Rules that Matter: Political Institutions and the Polarization-Conflict Nexus

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SCHNEIDER, Gerald, Nina WIESEHOMEIER, 2008. Rules that Matter: Political Institutions and the Polarization-Conflict Nexus. In: Journal of Peace Research. 45(2), pp. 183-203. ISSN 0022-3433. eISSN 1460-3578

@article{Schneider2008Rules-3965, title={Rules that Matter: Political Institutions and the Polarization-Conflict Nexus}, year={2008}, doi={10.1177/0022343307087176}, number={2}, volume={45}, issn={0022-3433}, journal={Journal of Peace Research}, pages={183--203}, author={Schneider, Gerald and Wiesehomeier, Nina} }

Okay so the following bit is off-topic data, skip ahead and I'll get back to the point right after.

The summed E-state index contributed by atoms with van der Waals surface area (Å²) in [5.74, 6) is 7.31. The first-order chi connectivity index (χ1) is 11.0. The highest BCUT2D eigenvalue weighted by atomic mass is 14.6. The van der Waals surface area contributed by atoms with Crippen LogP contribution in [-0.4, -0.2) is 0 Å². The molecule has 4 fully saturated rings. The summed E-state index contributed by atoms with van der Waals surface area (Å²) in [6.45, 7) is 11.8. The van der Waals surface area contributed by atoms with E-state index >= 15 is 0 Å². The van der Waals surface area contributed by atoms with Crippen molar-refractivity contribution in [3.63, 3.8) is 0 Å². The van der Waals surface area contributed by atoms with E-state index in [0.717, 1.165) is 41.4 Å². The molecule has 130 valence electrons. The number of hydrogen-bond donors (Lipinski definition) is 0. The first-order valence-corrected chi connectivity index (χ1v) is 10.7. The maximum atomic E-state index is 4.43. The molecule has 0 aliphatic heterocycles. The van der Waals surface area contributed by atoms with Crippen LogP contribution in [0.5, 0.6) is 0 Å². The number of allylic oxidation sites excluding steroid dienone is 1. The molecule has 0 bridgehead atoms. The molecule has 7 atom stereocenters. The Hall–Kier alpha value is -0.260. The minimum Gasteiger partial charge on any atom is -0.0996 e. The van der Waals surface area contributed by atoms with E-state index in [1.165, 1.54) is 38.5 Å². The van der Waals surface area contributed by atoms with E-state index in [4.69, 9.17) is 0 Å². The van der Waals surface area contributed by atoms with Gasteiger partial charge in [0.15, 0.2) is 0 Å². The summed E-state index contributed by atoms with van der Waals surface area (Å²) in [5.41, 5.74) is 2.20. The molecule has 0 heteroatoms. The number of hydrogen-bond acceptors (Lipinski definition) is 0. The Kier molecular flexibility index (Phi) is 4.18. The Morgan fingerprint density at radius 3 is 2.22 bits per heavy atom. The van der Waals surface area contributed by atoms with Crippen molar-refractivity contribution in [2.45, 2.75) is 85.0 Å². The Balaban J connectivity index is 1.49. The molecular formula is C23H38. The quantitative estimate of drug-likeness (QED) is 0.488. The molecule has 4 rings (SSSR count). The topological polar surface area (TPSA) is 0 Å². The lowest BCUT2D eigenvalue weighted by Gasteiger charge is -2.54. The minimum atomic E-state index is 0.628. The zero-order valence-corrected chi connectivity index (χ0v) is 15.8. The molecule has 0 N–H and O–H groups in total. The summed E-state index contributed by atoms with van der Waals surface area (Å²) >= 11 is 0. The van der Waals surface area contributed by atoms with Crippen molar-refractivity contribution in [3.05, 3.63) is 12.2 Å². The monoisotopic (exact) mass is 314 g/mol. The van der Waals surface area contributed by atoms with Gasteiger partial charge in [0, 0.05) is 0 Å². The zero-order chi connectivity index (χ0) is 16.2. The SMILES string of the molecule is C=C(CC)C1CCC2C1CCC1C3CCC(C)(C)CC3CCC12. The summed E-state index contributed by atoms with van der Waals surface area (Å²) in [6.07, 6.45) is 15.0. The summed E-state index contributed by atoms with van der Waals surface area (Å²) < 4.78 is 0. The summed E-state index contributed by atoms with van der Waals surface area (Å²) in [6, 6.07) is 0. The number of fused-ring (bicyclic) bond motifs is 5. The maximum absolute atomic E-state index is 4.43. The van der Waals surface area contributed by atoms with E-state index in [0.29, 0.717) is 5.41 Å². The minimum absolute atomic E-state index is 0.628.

<rdf:RDF xmlns:rdf="http://www.w3.org/1999/02/22-rdf-syntax-ns#" xmlns:bibo="http://purl.org/ontology/bibo/" xmlns:dc="http://purl.org/dc/elements/1.1/" xmlns:dcterms="http://purl.org/dc/terms/" xmlns:xsd="http://www.w3.org/2001/XMLSchema#" > <rdf:Description rdf:about="https://kops.uni-konstanz.de/rdf/resource/123456789/3965"> <dcterms:available rdf:datatype="http://www.w3.org/2001/XMLSchema#dateTime">2011-03-24T10:09:49Z</dcterms:available> <dc:language>deu</dc:language> <dc:creator>Schneider, Gerald</dc:creator> <dc:rights>deposit-license</dc:rights> <dc:creator>Wiesehomeier, Nina</dc:creator> <dcterms:rights rdf:resource="http://nbn-resolving.org/urn:nbn:de:bsz:352-20140905103416863-3868037-7"/> <dc:contributor>Wiesehomeier, Nina</dc:contributor> <dc:date rdf:datatype="http://www.w3.org/2001/XMLSchema#dateTime">2011-03-24T10:09:49Z</dc:date> <dcterms:bibliographicCitation>First publ. in: Journal of Peace Research 45 (2008), 2, pp. 183-203</dcterms:bibliographicCitation> <dc:format>application/pdf</dc:format> <dc:contributor>Schneider, Gerald</dc:contributor> <dcterms:abstract xml:lang="eng">One controversy in the study of civil war relates to the role that institutions play in ethnically diverse societies. 'Constitutional engineers' advance various institutional arrangements, ranging from democracy in general to specific constitutional and electoral rules as those mechanisms that help divided societies to resolve disputes peacefully. Political sociologists, by contrast, maintain that political institutions are largely an epiphenomenon. Synthesizing the two conflicting schools of thought, the authors examine how different institutions in conjunction with three forms of ethnic diversity fractionalization, dominance and polarization affect the risk of civil war. It is argued that groups perceive institutions as a constraint and that they consider the usage of political violence if they cannot achieve their goals peacefully. The examination of these conditional institutionalist hypotheses for the period between 1950 and 2000 shows in accordance with recent theoretical work that fractionalization can indeed be linked to low-intensity civil wars and that this effect is particularly strong in democracies in comparison to autocracies. Interacting the measures of diversity with different democratic institutions, the authors confirm that rules that encourage power-sharing lower the risk of war in diverse societies. The event history models moreover show that the combination of fractionalization and majoritarian voting forebodes badly for the internal stability of a state. Within the set of democratic regimes studied in this article, presidential systems are the most war-prone institutional setting.</dcterms:abstract> <dcterms:title>Rules that Matter: Political Institutions and the Polarization-Conflict Nexus</dcterms:title> <dcterms:issued>2008</dcterms:issued> <bibo:uri rdf:resource="http://kops.uni-konstanz.de/handle/123456789/3965"/> </rdf:Description> </rdf:RDF>

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